Interview with a writer
FALLING FLAT ON YOUR LITERARY FACE: AN INTERVIEW WITH WRITER ANGELA JACKSON-BROWN
Angela Jackson-Brown (www.angelajacksonbrown.com) is a prolific author who is well acquainted with a variety of literary genres and uses her understanding of each to give her stories their strongest voice. Her writings encompass prose, poetry and playwriting, a versatility that many young writers might find daunting. Nonetheless , she encourages others to stretch their literary muscles, set realistic goals, and ultimately be bold writers.
“Writing is what sustains us, but it is not often what supports us,” explained Jackson-Brown. “So, make sure you write because you cannot imagine yourself not writing. Write because writing fuels something in you that nothing else does. Write because living would not be possible for you if you did not write.”
Growing up surrounded by books, Jackson-Brown always wanted to be a writer. However, she points out that many of those initial books were primarily about “little white girls,” something she found concerning. “Not to say I wasn't inspired by books by writers like Laura Ingalls Wilder or Louisa May Alcott, but they didn't write stories that ‘spoke’ to me,” she said. Soon, young Jackson-Brown began to wonder if people of color could be writers too.
Jackson-Brown’s third-grade teacher, Mrs. Kennedy, opened up a new literary world to her with Maya Angelou’s I Know Why the Caged Bird Sings. It was only then that Jackson-Brown realized that black people not only could be writers but also were prolific and bold authors.
“I know that sounds strange for such a voracious reader to not realize anyone could write a book,” said Jackson-Brown, “but honestly, the only books I had read were written by white writers.” This revelation stuck with her and continues to be influential in her own story telling. It fuels her own desire to be a writer, to give voices to the stories not always told. In this way, Jackson-Brown uses multiple forms and genres that “fit the story” she is telling.
“Some ‘stories’ fit better as poems, others fit better as short stories or novels and then others cry out to be acted on the stage,” she explained. “I would like to believe that most writers want to stretch themselves and explore new characters, new plots and new forms of expression.”
Currently an assistant teaching professor of English at Ball State University, Jackson-Brown works to find her own balance between teaching and writing. “I am a teacher. I cannot shortchange my students for my art, but I can set realistic goals so I can decide every day I will devote some time to my own writing,” she said.
She also notes that while she does make time for writing, she ensures that the ritual isn’t cemented but flexibly regimented instead. “I don’t beat myself up if I am not able to accomplish what I want to accomplish. So often, we writers give ourselves unattainable goals.”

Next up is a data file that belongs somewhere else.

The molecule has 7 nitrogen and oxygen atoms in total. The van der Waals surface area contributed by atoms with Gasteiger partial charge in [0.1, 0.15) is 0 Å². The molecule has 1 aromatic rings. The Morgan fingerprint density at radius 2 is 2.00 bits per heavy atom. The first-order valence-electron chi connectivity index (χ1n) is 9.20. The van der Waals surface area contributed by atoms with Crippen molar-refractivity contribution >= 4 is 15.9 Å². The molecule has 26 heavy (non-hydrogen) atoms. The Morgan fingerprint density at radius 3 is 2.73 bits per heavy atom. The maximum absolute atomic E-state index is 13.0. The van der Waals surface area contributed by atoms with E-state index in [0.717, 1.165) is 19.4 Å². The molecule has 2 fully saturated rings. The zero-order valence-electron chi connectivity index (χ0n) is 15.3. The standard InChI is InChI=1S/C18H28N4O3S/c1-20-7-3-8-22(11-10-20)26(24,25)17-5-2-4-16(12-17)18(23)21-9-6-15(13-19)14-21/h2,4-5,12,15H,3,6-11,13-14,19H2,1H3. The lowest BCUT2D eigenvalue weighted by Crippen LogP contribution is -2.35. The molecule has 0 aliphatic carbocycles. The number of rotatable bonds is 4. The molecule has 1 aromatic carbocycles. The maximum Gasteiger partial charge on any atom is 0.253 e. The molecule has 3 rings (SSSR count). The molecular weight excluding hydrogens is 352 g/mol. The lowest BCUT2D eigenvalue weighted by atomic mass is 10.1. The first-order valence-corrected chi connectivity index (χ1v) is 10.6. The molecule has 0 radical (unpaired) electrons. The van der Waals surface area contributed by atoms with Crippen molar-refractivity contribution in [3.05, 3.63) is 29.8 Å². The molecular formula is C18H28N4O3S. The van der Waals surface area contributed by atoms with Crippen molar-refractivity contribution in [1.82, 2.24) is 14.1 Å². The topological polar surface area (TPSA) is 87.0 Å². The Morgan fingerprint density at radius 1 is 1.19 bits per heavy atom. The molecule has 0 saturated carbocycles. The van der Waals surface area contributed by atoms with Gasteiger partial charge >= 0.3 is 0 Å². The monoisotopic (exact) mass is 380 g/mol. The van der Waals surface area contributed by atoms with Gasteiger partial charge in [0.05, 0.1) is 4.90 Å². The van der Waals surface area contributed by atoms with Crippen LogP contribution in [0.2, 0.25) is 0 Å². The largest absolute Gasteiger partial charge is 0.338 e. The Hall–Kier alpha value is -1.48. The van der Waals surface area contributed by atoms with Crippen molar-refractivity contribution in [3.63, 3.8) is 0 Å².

Jackson-Brown graduated from Troy State University, Auburn University and received her MFA in Creative Writing from Spalding University’s low residency program. It was during her MFA program were she learned the importance of writing boldly. “We were told to not be intimidated by any style or genre of writing,” she said. Students were encouraged to explore every genre and “never led to believe they had to pick one.”
It is this versatility that allows Jackson-Brown to dance across multiple genres, such as prose, poetry and playwriting. This ability to express using a variety of genres gives way to the message of each piece being tailored to and adapted to provide the clearest message. “I tell myself that no matter what story I am trying to tell. I don’t have to be intimidated by any form or style of writing because at the end of the day it is words on paper.”
Many writers of color influenced Jackson-Brown and her work that she does today. Prose writers like Maya Angelou, Toni Morrison and Alice Walker, Tayari Jones; playwrights August Wilson, Lorraine Hansberry and Ntozake Shange; and poets such as Nikki Giovanni and Gwendolyn Brooks all stand as her literary inspirations and offer materials to read and grow by.
“Writers need to be students of the written word first,” Jackson-Brown explains. “Then they can better understand how to develop their craft. I study the writers who came before me and paved the way for me to create. I want to try and understand how they tell stories and then incorporate the best of what they have done in my own writing. I am always in student mode.”
In closing, Jackson-Brown understands the daunting tasks that lie ahead for many young writers. Exploring multiple genres and forms, developing achievable goals and pursuing a bold way of writing may prove difficult at times, but it is certainly possible. It is a matter of allowing the weight of successes and failures to dissolve and focusing instead on the craft, enjoyment and voice of the writing.
“Don’t be afraid to fall flat on your literary face. It’s okay,” said Jackson-Brown. “Sometimes we need to screw up big time in order to figure out how to write a masterpiece the next time. So, be bold and be brave with your writing.”
Cara Echols ‘19
Public relations student news writer
Art and layout editor, Bridge: The Bluffton University Literary Journal